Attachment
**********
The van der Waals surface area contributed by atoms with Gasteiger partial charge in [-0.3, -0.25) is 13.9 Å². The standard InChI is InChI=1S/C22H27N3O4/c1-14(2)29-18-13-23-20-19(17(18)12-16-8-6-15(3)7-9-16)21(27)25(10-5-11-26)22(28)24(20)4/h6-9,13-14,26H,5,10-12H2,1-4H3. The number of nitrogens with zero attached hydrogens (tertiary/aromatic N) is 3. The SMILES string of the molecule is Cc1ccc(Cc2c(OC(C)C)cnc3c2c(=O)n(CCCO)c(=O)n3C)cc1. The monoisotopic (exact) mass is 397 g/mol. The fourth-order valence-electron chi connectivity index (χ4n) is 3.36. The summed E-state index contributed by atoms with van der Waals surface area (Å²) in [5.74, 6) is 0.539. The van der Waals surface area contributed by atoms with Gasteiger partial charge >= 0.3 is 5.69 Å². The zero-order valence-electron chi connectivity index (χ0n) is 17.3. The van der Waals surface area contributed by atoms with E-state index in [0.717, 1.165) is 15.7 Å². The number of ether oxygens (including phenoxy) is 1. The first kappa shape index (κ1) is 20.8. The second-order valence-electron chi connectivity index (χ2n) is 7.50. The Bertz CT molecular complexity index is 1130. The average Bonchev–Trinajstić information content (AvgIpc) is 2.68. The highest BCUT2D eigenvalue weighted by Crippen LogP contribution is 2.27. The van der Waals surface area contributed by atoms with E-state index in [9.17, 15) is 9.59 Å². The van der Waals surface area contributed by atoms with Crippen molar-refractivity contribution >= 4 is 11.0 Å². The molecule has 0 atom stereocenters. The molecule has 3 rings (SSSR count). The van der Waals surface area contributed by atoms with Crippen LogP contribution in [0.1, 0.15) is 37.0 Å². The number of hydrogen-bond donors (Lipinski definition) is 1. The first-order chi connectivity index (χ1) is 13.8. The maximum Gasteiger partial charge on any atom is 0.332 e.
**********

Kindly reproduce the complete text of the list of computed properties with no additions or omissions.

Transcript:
The van der Waals surface area contributed by atoms with Gasteiger partial charge in [-0.3, -0.25) is 13.9 Å². The standard InChI is InChI=1S/C22H27N3O4/c1-14(2)29-18-13-23-20-19(17(18)12-16-8-6-15(3)7-9-16)21(27)25(10-5-11-26)22(28)24(20)4/h6-9,13-14,26H,5,10-12H2,1-4H3. The number of nitrogens with zero attached hydrogens (tertiary/aromatic N) is 3. The SMILES string of the molecule is Cc1ccc(Cc2c(OC(C)C)cnc3c2c(=O)n(CCCO)c(=O)n3C)cc1. The monoisotopic (exact) mass is 397 g/mol. The fourth-order valence-electron chi connectivity index (χ4n) is 3.36. The summed E-state index contributed by atoms with van der Waals surface area (Å²) in [5.74, 6) is 0.539. The van der Waals surface area contributed by atoms with Gasteiger partial charge >= 0.3 is 5.69 Å². The zero-order valence-electron chi connectivity index (χ0n) is 17.3. The van der Waals surface area contributed by atoms with E-state index in [0.717, 1.165) is 15.7 Å². The number of ether oxygens (including phenoxy) is 1. The first kappa shape index (κ1) is 20.8. The second-order valence-electron chi connectivity index (χ2n) is 7.50. The Bertz CT molecular complexity index is 1130. The average Bonchev–Trinajstić information content (AvgIpc) is 2.68. The highest BCUT2D eigenvalue weighted by Crippen LogP contribution is 2.27. The van der Waals surface area contributed by atoms with E-state index in [9.17, 15) is 9.59 Å². The van der Waals surface area contributed by atoms with Crippen molar-refractivity contribution >= 4 is 11.0 Å². The molecule has 0 atom stereocenters. The molecule has 3 rings (SSSR count). The van der Waals surface area contributed by atoms with Crippen LogP contribution in [0.1, 0.15) is 37.0 Å². The number of hydrogen-bond donors (Lipinski definition) is 1. The first-order chi connectivity index (χ1) is 13.8. The maximum Gasteiger partial charge on any atom is 0.332 e.